According to an article published in the Christian Science Monitor the Arizona statute “is designed to level the playing field among political candidates by creating a strong incentive for candidates to limit the amount they spend in statewide campaigns.” That is to say, the reasoning undergirding the law is that wealthier candidates for state office will be less inclined to spend lots of their own money on a campaign if they know that the coffers of their less-affluent opponents will be filled with the public’s cash.
The law, enacted by the state legislature in 1998, ostensibly aims to discourage extravagant campaign spending by using state funds to match money paid by individual candidates on their own campaigns in defiance of the arbitrary limits set by the state government.
Predictably, the Arizona statute permits candidates to opt out of the program. The Christian Science Monitor summed up the law thus:
Under the Arizona system, if a nonparticipating candidate spends more than the state’s pre-set limit for a particular seat, the participating candidates are no longer required to abide by the spending limits. Instead, under the program, the state provides all participating candidates with matching funds equal to the amount being spent by the nonparticipating candidate.
According to supporters of the legislation, an intended side effect of the scheme is the improvement in the level of serious issues-based discourse that will somehow occur if money is removed as a constant consideration. Apparently, when money is no object, thoughtful and elevated debate pours in to the void.
As quoted in the above-cited CSM article: “’The Arizona Clean Elections system, in effect over a decade, helped move the state beyond egregious corruption and recurrent scandal,’ said Michael Waldman, executive director of the Brennan Center for Justice at New York University School of Law.”
And again, speaking in a statement quoted in the New York Times, Waldman, said, “We believe this provision is constitutionally sound and advances First Amendment values rather than burdening them.”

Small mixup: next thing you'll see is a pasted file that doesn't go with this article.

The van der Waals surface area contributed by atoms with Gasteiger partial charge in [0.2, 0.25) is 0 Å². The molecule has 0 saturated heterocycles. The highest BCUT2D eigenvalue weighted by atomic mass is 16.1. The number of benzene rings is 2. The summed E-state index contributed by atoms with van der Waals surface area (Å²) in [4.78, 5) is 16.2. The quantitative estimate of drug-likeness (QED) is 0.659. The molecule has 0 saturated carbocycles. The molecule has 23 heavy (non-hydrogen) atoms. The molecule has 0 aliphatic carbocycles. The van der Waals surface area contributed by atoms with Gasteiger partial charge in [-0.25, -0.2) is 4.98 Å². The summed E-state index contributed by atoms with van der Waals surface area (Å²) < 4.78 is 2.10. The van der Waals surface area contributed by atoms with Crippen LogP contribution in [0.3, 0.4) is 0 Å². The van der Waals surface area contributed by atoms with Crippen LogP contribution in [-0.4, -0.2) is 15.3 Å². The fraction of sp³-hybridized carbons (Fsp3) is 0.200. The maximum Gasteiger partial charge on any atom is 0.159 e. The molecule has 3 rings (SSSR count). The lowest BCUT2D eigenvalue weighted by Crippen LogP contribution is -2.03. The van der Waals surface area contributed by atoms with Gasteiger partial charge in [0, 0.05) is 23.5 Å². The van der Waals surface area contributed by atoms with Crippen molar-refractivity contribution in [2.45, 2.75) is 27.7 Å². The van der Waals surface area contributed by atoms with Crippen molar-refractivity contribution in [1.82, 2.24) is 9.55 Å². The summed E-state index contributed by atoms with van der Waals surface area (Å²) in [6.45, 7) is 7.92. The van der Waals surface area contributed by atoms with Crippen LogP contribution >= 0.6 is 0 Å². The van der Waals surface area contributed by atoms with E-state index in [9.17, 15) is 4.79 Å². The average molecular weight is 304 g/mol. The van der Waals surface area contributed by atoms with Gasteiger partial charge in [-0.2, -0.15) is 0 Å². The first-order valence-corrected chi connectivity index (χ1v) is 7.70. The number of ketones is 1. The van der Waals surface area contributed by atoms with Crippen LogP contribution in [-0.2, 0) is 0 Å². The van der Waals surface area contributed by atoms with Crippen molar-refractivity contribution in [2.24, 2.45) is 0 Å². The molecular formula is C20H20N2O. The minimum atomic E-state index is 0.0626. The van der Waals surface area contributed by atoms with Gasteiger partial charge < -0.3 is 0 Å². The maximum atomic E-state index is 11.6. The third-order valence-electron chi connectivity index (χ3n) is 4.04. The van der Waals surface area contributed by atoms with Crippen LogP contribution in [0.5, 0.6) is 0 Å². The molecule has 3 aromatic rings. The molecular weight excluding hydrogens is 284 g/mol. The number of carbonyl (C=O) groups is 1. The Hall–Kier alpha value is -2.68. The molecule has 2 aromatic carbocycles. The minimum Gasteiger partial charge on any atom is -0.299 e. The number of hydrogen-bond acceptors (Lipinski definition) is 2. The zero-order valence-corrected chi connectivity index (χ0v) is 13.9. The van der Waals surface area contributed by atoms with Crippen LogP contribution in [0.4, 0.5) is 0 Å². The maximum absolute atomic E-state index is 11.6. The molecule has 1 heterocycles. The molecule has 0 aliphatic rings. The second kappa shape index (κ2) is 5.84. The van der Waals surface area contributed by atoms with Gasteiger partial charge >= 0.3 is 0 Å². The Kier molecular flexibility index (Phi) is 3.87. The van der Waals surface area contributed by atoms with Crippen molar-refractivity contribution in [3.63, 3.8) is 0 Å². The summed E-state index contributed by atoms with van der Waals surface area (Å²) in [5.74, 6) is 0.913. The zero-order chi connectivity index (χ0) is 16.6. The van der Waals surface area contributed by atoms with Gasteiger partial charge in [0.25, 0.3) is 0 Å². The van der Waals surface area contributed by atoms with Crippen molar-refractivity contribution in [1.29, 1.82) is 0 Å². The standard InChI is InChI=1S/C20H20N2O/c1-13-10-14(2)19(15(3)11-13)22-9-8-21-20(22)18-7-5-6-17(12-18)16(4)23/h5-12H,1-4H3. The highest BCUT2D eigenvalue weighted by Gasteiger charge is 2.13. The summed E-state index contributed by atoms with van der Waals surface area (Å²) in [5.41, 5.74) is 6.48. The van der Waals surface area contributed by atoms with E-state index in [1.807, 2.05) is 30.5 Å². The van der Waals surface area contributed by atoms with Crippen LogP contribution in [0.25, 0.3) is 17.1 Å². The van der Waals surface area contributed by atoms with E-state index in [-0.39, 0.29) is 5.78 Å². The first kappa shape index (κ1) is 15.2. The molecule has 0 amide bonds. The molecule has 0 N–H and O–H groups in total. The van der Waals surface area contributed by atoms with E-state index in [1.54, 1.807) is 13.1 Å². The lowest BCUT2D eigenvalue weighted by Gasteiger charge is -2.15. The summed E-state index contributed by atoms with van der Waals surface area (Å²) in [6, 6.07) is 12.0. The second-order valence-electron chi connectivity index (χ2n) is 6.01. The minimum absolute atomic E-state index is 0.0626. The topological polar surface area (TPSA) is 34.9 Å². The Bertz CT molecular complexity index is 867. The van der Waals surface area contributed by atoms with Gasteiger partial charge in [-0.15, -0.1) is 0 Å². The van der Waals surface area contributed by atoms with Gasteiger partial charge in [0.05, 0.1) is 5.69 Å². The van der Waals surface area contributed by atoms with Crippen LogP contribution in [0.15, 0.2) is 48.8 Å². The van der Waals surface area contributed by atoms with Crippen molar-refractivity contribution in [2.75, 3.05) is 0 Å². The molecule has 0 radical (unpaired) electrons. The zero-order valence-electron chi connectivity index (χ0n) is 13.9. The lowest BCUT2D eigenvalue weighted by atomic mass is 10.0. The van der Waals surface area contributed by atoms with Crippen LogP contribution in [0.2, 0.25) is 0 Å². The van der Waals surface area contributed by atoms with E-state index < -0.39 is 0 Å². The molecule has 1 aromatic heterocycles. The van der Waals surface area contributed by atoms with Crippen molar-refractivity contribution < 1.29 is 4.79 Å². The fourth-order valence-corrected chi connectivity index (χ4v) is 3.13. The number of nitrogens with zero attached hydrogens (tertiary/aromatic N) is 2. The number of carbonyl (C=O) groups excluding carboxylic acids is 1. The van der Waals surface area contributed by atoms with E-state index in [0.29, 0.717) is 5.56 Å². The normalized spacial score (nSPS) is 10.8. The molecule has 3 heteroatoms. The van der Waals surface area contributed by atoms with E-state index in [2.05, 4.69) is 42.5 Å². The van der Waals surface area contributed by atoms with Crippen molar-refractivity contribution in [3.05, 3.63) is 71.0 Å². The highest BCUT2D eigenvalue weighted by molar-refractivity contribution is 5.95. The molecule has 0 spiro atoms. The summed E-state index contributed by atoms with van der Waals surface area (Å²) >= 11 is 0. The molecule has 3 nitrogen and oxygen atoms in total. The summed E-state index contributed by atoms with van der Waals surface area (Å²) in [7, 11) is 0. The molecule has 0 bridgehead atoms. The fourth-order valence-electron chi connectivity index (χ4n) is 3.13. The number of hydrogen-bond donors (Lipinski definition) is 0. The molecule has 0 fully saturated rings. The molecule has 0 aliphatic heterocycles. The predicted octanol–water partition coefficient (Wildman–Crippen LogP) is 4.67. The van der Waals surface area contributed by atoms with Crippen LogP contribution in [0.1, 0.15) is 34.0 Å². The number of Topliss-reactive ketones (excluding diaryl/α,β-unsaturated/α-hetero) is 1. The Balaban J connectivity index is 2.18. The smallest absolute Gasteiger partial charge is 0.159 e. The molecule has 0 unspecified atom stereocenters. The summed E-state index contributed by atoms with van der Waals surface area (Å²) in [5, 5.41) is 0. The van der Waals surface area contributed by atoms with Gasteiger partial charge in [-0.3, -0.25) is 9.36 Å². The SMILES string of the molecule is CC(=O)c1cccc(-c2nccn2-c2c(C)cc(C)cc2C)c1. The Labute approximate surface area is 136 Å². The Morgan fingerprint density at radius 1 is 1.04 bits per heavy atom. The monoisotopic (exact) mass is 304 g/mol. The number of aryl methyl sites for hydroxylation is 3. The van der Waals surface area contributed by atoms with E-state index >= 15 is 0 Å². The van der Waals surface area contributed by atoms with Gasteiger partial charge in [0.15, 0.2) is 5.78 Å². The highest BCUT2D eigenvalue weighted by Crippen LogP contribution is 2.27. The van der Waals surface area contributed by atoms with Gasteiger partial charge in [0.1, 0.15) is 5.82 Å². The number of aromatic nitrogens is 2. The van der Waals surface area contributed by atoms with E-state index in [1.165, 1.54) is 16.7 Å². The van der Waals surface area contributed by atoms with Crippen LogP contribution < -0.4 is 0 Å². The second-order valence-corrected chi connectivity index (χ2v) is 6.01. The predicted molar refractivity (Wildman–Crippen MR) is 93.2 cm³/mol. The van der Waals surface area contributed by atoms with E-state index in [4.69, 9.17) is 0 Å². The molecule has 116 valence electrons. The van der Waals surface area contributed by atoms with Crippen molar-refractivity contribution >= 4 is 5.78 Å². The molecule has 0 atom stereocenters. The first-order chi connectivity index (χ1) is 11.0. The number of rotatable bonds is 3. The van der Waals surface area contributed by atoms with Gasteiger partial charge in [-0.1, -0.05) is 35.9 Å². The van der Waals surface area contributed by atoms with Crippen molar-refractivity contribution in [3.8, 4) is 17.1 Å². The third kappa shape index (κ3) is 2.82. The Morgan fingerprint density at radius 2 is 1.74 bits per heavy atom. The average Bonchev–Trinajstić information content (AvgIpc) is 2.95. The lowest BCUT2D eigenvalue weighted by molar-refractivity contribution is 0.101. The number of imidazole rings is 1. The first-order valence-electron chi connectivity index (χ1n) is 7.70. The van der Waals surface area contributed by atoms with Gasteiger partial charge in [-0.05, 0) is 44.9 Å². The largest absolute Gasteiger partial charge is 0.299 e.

Waldman correctly identifies the First Amendment and the burden placed on it by such campaign finance “reforms” that is the central argument in the complaints filed against it in federal court. The legal question posed by the plaintiffs is whether a state may limit political speech by establishing ceilings on expenditures made to communicate that type of speech.
In relevant part, the First Amendment to the Constitution reads: "Congress shall make no law … abridging the freedom of speech."
The recent spate of Supreme Court decisions defining the terms of that simple statement doesn’t bode well for the future of the Arizona law. In Citizens United v. Federal Elections Commission, the Court ruled 5-4 that the right of corporations to finance political advertising cannot be restricted under the First Amendment.
Writing for the majority, Justice Kennedy wrote, “If the First Amendment has any force, it prohibits Congress from fining or jailing citizens, or associations of citizens, for simply engaging in political speech.” In a separately authored concurrence, Justice Antonin Scalia explained that, “Its [the First Amendment’s] text offers no foothold for excluding any category of speaker.” Even, it seems, rich or corporate ones.
In a similar ruling handed down in the case of Davis v. Federal Election Commission (known derisively by opponents as the “millionaire’s amendment”), once again a divided bench held unconstitutional any law that set “an unprecedented penalty on any candidate who robustly exercises” his protected right to speak without government restrictions as guaranteed by the First Amendment.
The groups who have mounted (and financed) the legal opposition to the Arizona law rely on the prospect of Alito’s perspective holding sway over a majority of his colleagues. A lawyer for one of the plaintiffs said, “The government shouldn’t be deciding who is speaking too much and who is speaking too little.”
The actual case that will be heard by Alito and his fellow justices is a consolidation of two cases filed separately: Arizona Free Enterprise Club v. Bennett, and McComish v. Bennett. Given the ideological composition of the court, observers expect the Arizona law to be overturned.
The decisions issued in the Citizens United and Davis cases represent constitutional checks by the court on Congress’ attempt to violate the limits on its power placed by the First Amendment. In the matter of the Arizona law (and other such attempts to limit campaign financing in nine other states), however, there seems to be a Tenth Amendment issue. While the First Amendment expressly prohibits “Congress” from passing laws abridging the freedom of speech, no such proscription is imposed on the sovereignty of the states. Therefore, per the plain language of the Tenth Amendment, the states retain that authority.
While it is true that the right of free speech has been deemed “fundamental to the American scheme of justice” and thus incorporated by the 14th Amendment as applicable to the governments of the states, such jurisprudential gymnastics are of questionable constitutionality and seem contrary to the intent of the Ninth and Tenth Amendments to wall off the sovereignty of the states and the people from invasion by the national authority.